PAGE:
27. The failings are remediable, but the Registrant had provided the Panel with limited evidence as to why these failings arose and how he has addressed them in order to ensure that they are not repeated. The Panel therefore considers that there is a risk that other lapses may occur in the future.
28. Having regard to the critically important public policy issues, in the Panel’s assessment the Registrant’s current fitness to practise remains impaired. Confidence in the profession of Social Workers will be undermined as members of the public would be concerned about the failure to behave in a way that prioritises safeguarding concerns raised about vulnerable individuals. Unnecessary harm could be caused to those who have been identified as needing action to be taken for their protection. The public is entitled to expect registrants to behave in a professional manner that prioritises safety. There is a need to maintain confidence in the profession, to declare and uphold proper standards, and to maintain confidence in the regulatory process.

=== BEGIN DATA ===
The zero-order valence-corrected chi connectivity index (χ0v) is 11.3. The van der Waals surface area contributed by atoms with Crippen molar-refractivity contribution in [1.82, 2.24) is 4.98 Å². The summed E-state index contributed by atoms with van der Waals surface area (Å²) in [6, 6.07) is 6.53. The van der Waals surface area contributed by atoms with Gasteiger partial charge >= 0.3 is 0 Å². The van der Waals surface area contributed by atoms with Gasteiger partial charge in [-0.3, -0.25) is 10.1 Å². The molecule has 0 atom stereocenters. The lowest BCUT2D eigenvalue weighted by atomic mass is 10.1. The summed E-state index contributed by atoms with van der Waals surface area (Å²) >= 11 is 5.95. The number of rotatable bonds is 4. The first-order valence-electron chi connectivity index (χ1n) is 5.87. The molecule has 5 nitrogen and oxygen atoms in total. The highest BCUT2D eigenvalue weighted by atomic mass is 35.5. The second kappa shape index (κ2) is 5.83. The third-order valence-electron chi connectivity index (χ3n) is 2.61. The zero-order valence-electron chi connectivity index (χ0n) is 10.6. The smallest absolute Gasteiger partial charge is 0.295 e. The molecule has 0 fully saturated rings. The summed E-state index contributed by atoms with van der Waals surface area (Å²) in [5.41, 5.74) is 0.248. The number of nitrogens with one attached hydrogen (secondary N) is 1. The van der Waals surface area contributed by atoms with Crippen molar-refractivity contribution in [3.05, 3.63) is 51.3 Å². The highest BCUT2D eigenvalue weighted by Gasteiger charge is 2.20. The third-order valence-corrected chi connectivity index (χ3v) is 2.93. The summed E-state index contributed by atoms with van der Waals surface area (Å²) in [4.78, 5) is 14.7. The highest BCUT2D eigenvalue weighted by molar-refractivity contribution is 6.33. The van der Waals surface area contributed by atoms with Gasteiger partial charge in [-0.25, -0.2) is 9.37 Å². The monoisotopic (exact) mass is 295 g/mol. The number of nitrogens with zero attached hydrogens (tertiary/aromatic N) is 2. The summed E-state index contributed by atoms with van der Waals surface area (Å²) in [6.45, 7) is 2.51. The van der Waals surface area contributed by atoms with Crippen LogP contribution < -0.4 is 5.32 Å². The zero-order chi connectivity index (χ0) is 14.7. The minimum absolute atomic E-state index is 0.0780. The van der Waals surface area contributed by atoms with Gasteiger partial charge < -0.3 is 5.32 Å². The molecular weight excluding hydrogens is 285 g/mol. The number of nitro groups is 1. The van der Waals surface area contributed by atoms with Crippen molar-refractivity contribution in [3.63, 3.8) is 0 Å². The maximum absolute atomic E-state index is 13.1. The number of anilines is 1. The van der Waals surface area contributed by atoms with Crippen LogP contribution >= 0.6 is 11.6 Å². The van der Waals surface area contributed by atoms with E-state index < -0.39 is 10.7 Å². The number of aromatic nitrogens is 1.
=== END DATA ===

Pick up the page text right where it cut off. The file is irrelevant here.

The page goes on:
29. Accordingly the Council’s case is well founded.
Decision on Sanction
30. In considering what sanction, if any, to impose, the Panel has taken account of the submission made by Mr Foxsmith on behalf of the HCPC and the representations provided by the Registrant in writing, as well as the advice of the Legal Assessor. It has also considered the HCPC’s “Indicative Sanctions Policy” in arriving at a decision.
31. Mr Foxsmith submitted that the decision on what sanction, if any, to be imposed is a matter for the Panel. However, he submitted that it would be inappropriate for this case not to be marked with a sanction of some kind, given the Panel’s findings that the Registrant has not demonstrated full insight into the nature and effect of his lapses.